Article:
I’m still debating on whether I ought to call for peanut gallery opinions on future CC picks. Or maybe I should publish the list(s) ahead of time to provide opportunity for comment. What do you think?


Wheel of Time Re-Read-Along
Book 1 – The Eye of the World

January 15, 2017 Books, Read-Alongs 9

Welcome to the Two Rivers… and the rest of the world of Robert Jordan’s Wheel of Time series.

Book 1 – The Eye of the World

The Wheel of Time turns and Ages come and go, leaving memories that become legend. Legend fades to myth, and even myth is long forgotten when the Age that gave it birth returns again. In the Third Age, and Age of Prophecy, the World and Time themselves hang in the balance. What was, what will be, and what is, may yet fall under the Shadow.

My Thoughts:

I remember thinking the first time I read this book that it was very Lord of the Rings-y. And it is, right up until the end — purposefully, obviously. There are the clear parallels between characters (Lan = Aragorn, for example), outright rip-offs (Mountains of Mist = Misty Mountains), and then the winking references that seem meant to tell Tolkien fans that it’s all in good fun (The Nine Rings, an inn named after an adventure story that our MC Rand really likes). Now, upon re-reading it and taking the series as a whole into account, I kinda think the LotR references/homages are bordering on red herring status.

Something else I remembered about my initial read of these books was how much my opinions of the characters changed over the course of the series. Not gonna go into a whole lot of detail about this because I do want to avoid spoilers for newbie readers, but I do think it speaks to Jordan’s skill with character development over the long term. Of course, there is PLENTY of room for character development over the course of 15 books….

I’m glad I chose to re-read this series, in large part because it’s so enjoyable to see all the little clues that Jordan seriously planned ahead plot-wise. There are the hints from Min, of course, but there are also little clues scattered in the dialogue and behavior of the characters. I’d say the writing kind of got away from him and the series is at least one book too long, but it doesn’t change the fact that this story is a feat of calculation/foresight.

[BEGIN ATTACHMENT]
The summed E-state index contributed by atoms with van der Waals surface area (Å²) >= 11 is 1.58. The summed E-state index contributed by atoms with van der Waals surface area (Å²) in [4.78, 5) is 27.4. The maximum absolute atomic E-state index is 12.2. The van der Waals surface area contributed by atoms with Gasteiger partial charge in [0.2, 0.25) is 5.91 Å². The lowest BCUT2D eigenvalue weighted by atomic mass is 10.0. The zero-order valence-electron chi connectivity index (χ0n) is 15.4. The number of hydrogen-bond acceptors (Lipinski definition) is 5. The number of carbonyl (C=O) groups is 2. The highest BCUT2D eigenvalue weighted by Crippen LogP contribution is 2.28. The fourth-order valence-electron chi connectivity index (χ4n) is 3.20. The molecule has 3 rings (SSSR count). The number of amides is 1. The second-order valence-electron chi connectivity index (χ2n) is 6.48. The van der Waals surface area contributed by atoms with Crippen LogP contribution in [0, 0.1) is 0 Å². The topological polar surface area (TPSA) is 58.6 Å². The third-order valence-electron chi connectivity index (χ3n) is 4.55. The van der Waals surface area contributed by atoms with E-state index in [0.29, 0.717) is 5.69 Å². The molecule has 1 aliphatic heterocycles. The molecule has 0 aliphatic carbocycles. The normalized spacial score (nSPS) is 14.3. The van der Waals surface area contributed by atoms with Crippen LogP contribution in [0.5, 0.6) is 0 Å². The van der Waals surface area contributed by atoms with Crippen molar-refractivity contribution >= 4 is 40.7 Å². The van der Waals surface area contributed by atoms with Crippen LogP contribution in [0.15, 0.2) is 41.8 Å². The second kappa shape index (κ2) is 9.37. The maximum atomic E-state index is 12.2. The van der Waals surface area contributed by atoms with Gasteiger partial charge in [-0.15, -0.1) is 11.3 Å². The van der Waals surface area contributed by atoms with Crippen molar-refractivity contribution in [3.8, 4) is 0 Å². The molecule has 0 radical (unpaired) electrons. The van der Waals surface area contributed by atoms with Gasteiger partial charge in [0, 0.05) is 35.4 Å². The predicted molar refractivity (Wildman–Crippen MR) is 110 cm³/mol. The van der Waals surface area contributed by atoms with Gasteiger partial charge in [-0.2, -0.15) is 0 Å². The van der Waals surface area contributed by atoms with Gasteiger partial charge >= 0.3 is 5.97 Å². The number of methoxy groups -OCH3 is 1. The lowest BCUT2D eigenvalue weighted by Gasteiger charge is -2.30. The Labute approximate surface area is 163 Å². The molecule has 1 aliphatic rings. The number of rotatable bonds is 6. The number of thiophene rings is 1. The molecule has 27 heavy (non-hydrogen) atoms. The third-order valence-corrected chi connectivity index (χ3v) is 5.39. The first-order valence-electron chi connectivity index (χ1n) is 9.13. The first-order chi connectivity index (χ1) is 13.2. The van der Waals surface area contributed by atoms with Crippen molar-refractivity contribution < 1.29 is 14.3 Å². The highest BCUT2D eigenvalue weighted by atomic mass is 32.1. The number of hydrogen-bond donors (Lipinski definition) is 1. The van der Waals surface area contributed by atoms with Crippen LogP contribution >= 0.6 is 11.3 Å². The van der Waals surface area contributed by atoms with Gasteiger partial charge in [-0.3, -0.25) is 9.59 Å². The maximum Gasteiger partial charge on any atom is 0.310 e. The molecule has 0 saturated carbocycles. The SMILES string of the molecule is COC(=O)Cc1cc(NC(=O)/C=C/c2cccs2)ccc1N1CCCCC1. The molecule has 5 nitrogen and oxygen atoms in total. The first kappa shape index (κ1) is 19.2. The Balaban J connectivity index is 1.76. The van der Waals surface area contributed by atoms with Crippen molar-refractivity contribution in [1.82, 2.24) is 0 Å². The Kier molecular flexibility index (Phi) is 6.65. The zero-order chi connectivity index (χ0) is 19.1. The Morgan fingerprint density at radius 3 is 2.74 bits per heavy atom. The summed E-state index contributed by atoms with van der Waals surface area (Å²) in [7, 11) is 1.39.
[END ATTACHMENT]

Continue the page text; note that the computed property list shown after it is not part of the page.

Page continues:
Questions:
  • What did you think of the parallels to LotR? Fun, annoying, not worth mentioning?
  • If you’ve read this series before, did your opinions about some characters change as the series went on? Or have you had a favorite character or OTP ship from the very start?
  • If you haven’t read this series before, do you really like or dislike any particular characters right now?

Are you reading this series along with me? If you have reviewed or discussed this book online, please feel free to post a link to that in the comments. (But you don’t have to be an “official” participant to discuss this book in the comments if you feel so inclined.)

Please note: Even though I try to avoid major spoilers in my blog post, I can’t promise that the comments will remain spoiler-free too — so read at your own risk!

Want to participate in this read-along? Sign up here.


The Life and Adventures of Santa Claus
by L. Frank Baum

December 23, 2016 Book Reviews, Books 4

★ ★ ★ ★

The Life and Adventures of Santa Claus by L. Frank Baum | 1902 | Bowen Merrill | Paperback $10

A magical Christmas story by the author of The Wonderful Wizard of Oz, The Life and Adventures of Santa Claus answers the enigmatic Christmas questions: Why does Santa travel via Reindeer? How does he fit through the chimney, and how does he deliver all those toys in one wintry night?

First published in 1902, the tale begins as a wood nymph discovers a baby abandoned in a forest. Raised among mythical forest creatures, the child learns to outwit evil as he grows towards adulthood and must discover how to re-enter the human world, which leaves him determined to share gifts and spread love to his fellow man.

If that summary sounds vaguely familiar, you may remember the rather weird Rankin-Bass stop motion animation TV movie by the same name — you know, Rankin-Bass, the same folks who did the more popular stop motion Rudolph the Red-Nosed Reindeer and Santa Claus is Comin’ To Town Christmas specials you see on repeat around this time of year?

This is a simple story, if somewhat more… hm, pagan than typical Christmas stories, featuring plenty in the way of wood nymphs and fairies and such (not sure “pagan” is quite the word I’m looking for, but it’s close enough). I suppose it could be read as something of a religious allegory à la Narnia — the kind man who devotes his life to making the world a better place for children is blessed with supernatural assistance and a happy, everlasting life — but I’m honestly not sure whether younger readers would pick up on that.

Have you read this book or seen the animated movie version? What did you think of it?

If you’re a fan of L. Frank Baum, don’t forget that I’m hosting a read-along of his Oz series starting in January!


Links:


Publication information: Baum, L. Frank. The Life and Adventures of Santa Claus. Indianapolis, IN: Bowen Merrill, 1902. Print.
Source: Used bookshop.
Disclaimer: I am not compensated, monetarily or otherwise, for reviews of books or other products.